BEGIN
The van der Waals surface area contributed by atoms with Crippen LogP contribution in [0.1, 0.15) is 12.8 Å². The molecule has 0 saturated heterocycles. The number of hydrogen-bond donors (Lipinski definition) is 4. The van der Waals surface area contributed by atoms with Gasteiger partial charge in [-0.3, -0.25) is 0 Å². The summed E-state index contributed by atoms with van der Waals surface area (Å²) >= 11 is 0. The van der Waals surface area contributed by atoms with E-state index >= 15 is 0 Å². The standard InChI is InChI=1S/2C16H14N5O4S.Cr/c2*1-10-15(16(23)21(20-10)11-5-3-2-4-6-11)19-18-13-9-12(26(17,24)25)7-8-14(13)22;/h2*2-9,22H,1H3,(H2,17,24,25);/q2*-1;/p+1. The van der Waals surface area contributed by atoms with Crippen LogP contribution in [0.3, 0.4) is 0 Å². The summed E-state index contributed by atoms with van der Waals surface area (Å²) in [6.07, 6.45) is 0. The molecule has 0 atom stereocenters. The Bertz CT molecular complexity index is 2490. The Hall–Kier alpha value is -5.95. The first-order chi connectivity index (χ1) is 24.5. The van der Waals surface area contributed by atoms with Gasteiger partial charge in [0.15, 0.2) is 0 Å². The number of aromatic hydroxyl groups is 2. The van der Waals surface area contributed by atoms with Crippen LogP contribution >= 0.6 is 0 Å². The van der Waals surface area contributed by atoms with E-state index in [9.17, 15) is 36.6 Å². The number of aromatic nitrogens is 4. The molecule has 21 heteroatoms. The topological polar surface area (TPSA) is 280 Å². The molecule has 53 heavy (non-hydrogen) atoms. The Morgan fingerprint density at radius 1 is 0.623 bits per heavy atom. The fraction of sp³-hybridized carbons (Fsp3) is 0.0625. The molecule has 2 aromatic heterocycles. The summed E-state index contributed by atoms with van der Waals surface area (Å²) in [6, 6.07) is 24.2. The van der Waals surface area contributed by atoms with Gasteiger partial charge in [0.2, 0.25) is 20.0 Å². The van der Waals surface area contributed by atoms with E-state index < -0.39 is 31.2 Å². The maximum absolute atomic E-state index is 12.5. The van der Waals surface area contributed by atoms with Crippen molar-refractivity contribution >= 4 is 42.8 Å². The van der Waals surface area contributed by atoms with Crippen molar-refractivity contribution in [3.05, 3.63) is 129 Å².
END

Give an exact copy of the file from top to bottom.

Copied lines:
The van der Waals surface area contributed by atoms with Crippen LogP contribution in [0.1, 0.15) is 12.8 Å². The molecule has 0 saturated heterocycles. The number of hydrogen-bond donors (Lipinski definition) is 4. The van der Waals surface area contributed by atoms with Gasteiger partial charge in [-0.3, -0.25) is 0 Å². The summed E-state index contributed by atoms with van der Waals surface area (Å²) >= 11 is 0. The van der Waals surface area contributed by atoms with E-state index >= 15 is 0 Å². The standard InChI is InChI=1S/2C16H14N5O4S.Cr/c2*1-10-15(16(23)21(20-10)11-5-3-2-4-6-11)19-18-13-9-12(26(17,24)25)7-8-14(13)22;/h2*2-9,22H,1H3,(H2,17,24,25);/q2*-1;/p+1. The van der Waals surface area contributed by atoms with Crippen LogP contribution in [0.3, 0.4) is 0 Å². The summed E-state index contributed by atoms with van der Waals surface area (Å²) in [6.07, 6.45) is 0. The molecule has 0 atom stereocenters. The Bertz CT molecular complexity index is 2490. The Hall–Kier alpha value is -5.95. The first-order chi connectivity index (χ1) is 24.5. The van der Waals surface area contributed by atoms with Gasteiger partial charge in [0.15, 0.2) is 0 Å². The number of aromatic hydroxyl groups is 2. The van der Waals surface area contributed by atoms with Crippen LogP contribution >= 0.6 is 0 Å². The van der Waals surface area contributed by atoms with E-state index in [9.17, 15) is 36.6 Å². The number of aromatic nitrogens is 4. The molecule has 21 heteroatoms. The topological polar surface area (TPSA) is 280 Å². The molecule has 53 heavy (non-hydrogen) atoms. The Morgan fingerprint density at radius 1 is 0.623 bits per heavy atom. The fraction of sp³-hybridized carbons (Fsp3) is 0.0625. The molecule has 2 aromatic heterocycles. The summed E-state index contributed by atoms with van der Waals surface area (Å²) in [6, 6.07) is 24.2. The van der Waals surface area contributed by atoms with Gasteiger partial charge in [0.2, 0.25) is 20.0 Å². The van der Waals surface area contributed by atoms with E-state index < -0.39 is 31.2 Å². The maximum absolute atomic E-state index is 12.5. The van der Waals surface area contributed by atoms with Crippen molar-refractivity contribution >= 4 is 42.8 Å². The van der Waals surface area contributed by atoms with Crippen molar-refractivity contribution in [3.05, 3.63) is 129 Å².